Embattled Nigerian coach, Samson Siasia, has revealed he is hopeful of raising the N36.4m appeal fee demanded by the Court of Arbitration for Sports (CAS) before the March 19 deadline set by the court to hear his case.
To the shock of Nigerians, Samson Siasia, one of Nigeria’s most decorated coaches, was fined $50,000 and banned for life from all football activities by football’s governing body, FIFA, last year over allegations of complicity in match-fixing.
Siasia, ever since the ban, has denied being involved in match-fixing and swiftly headed for the Court of Arbitration for Sports, CAS, in Lausanne, Switzerland, confident he could prove his innocence and get the FIFA ban reversed.
Siasia will have to pay 100, 000 Swiss Francs (about N36.4m) appeal fee before his appeal could be entertained by the apex court of Sports.
Siasia was given until October 10, 2019 to make the payment or forget his appeal, but used his legal team to persuade CAS to give him a 5 month grace period to raise the appeal fee.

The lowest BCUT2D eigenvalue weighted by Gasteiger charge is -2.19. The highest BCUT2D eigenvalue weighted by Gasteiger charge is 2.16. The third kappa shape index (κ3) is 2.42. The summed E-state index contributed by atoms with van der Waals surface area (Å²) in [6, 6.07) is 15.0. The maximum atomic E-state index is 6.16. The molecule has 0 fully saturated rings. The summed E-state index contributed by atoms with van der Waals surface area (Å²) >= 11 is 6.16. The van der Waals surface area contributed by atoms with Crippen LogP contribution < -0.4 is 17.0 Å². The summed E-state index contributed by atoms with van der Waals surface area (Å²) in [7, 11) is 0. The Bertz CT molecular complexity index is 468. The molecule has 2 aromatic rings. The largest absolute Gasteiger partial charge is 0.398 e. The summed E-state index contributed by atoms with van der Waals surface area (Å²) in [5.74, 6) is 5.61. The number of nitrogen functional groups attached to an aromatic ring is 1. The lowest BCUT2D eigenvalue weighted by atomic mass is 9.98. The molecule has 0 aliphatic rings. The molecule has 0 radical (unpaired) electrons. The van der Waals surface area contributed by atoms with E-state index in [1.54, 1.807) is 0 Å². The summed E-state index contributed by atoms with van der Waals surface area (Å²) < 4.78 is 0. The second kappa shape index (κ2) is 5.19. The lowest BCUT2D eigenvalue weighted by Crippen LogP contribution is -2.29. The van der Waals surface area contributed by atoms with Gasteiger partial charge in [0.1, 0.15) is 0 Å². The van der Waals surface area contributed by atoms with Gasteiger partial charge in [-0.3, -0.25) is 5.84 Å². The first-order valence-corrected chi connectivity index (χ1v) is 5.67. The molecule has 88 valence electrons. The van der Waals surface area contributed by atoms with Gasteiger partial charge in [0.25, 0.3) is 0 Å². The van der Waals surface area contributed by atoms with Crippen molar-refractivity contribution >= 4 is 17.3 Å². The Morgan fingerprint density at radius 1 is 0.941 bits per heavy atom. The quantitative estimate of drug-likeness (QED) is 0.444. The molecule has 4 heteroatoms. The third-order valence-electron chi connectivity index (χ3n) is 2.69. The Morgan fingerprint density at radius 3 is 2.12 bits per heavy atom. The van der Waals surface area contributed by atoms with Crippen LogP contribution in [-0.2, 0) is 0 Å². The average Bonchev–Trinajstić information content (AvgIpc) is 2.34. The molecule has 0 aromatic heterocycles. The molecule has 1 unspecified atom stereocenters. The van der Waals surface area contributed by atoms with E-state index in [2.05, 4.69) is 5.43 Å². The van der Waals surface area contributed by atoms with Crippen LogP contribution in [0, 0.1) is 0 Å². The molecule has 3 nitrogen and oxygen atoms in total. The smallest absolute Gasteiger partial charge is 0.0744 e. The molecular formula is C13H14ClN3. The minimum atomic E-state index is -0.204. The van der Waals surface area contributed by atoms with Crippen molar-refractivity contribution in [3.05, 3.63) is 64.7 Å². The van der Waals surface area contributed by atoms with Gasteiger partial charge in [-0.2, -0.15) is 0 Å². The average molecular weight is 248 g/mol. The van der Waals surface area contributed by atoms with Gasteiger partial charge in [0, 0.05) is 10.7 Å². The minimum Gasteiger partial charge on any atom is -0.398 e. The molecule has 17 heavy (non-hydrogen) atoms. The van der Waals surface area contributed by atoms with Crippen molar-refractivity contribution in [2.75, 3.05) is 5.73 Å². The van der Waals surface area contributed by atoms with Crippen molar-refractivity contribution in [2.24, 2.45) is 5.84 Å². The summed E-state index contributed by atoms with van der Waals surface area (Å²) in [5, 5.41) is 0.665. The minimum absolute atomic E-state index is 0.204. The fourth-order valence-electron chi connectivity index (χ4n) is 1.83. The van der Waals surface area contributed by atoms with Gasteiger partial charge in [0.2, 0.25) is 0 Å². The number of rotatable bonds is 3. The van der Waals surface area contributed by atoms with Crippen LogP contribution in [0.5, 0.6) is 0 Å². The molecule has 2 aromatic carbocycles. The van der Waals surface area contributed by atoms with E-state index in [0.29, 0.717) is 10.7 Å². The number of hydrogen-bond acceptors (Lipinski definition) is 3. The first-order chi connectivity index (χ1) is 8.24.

Speaking to CompleteSportsNigeria about the allegations of his involvement in a match-fixing, Siasia said; “That’s not correct. Nigerians know me too well. How can I get involved in match-fixing, knowingly or not?
“What happened was that I was discussing with an agent over a job offer in an undisclosed Australian club. The job did not eventually come through anyway.
“But I was made to understand later that the man had previously been associated with match-fixing. “Mine was just an honest discussion for job offer which never came through in the end,” he said.
Speaking about how he intends to raise the fund, the Bayelsa born tactician said he is confident that anyone who wants to render financial assistance would be able to respond positively.
“At the moment, not much has really come in. But I’m confident that before this month (February) ends, individuals and corporate bodies who want to render financial assistance would be able to respond positively.
“There are promises here and there. And, of course, you know the situation in the country at the moment. But I still remain optimistic, given their words of promises that at most, by this February ending, I should be able to get enough financial assistance to sort things out.
“My lawyers made a strong appeal to CAS and now the case has been moved to March 19, 2020. They are very strict this time around, but I’m confident we will meet the financial demands before then,” he added.